Known today for its luscious greenery and recreational activities Clove Lakes Park is a home buyers dream! Nestled between Grymes Hill and Emerson Hill, Clove Lakes Park derives from the Dutch word, “Kloven” meaning cleft. Clove Lakes Park is the valley and brook between Emerson and Grymes Hills.
In 1683 Governor Thomas Dongan was a bear hunter on the northern section of Staten Island. He owned many acres of land, where he built several dams across Clove Brook resulting in water pressure that was used by local mills to grind grain and saw wood.
By 1863 a newspaper publisher named Erastus Brooks built a large estate and residence in West Brighton at the corner of what is now Forest Avenue and Clove Road. Brooks Pond was created and the Staten Island Water Company bought the rights to use the water from this dam. “In 1921 and 1923 the land around and including Crystal Lake and Brooks Dam was acquired as a city park. Major construction in Clove Lakes Park did not get underway until the early 1930s.”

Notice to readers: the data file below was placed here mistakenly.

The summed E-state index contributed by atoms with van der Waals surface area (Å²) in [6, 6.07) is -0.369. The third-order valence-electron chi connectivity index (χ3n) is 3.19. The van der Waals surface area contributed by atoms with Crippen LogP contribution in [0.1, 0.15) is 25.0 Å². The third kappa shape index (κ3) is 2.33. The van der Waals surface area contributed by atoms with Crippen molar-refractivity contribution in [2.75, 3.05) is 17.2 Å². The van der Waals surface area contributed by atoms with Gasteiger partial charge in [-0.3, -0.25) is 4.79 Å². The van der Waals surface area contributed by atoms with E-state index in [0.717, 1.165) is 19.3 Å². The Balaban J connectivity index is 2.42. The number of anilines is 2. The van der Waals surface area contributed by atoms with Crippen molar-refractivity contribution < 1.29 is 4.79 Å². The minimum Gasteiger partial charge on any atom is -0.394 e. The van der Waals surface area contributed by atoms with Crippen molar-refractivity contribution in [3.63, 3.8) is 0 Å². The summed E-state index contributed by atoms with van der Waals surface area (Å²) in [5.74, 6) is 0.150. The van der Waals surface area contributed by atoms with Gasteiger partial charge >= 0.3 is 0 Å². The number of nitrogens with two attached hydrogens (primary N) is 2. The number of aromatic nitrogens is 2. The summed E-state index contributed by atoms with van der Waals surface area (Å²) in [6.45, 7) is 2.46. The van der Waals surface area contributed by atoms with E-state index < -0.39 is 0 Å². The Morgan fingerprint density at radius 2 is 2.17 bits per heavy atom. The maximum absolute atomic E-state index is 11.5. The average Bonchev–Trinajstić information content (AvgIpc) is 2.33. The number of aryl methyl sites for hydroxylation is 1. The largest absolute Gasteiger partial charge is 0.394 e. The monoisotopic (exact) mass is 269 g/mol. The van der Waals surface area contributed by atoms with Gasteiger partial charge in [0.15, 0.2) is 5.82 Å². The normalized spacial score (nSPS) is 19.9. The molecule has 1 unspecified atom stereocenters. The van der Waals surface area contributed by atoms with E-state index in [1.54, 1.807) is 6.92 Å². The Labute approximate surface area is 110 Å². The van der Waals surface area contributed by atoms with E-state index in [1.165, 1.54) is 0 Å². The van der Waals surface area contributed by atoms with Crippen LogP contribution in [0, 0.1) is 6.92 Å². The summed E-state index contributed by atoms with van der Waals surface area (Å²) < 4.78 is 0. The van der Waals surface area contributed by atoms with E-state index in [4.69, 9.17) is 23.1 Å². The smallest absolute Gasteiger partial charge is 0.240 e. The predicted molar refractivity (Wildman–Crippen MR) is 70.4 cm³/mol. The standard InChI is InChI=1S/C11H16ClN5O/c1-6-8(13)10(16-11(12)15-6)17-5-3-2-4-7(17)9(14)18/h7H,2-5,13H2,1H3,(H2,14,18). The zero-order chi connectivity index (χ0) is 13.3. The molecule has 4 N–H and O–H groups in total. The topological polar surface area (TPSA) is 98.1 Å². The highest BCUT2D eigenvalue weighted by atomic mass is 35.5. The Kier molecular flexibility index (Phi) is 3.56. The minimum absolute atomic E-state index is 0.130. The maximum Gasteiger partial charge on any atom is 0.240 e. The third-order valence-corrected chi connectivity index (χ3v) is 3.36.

Staten Island’s largest living tulip tree is located to the north-west of the park. This tree is 107 feet tall and 300 years old, having survived logging when the settlers arrived. You can also find a piece of history throughout the park. Serpentine rock resembling snakeskin was formed over 435-500 million years ago during the Ordovician period.
Find your next home near Cloves Lakes Park today! This neighborhood is primarily made up of medium to small single-family home and apartment buildings.Find your next home near Cloves Lakes Park today! This neighborhood is primarily made up of medium to small single-family home and apartment buildings.
To view homes for sale visit Martino Realty.
All historical facts are taken from NYC GOV Parks.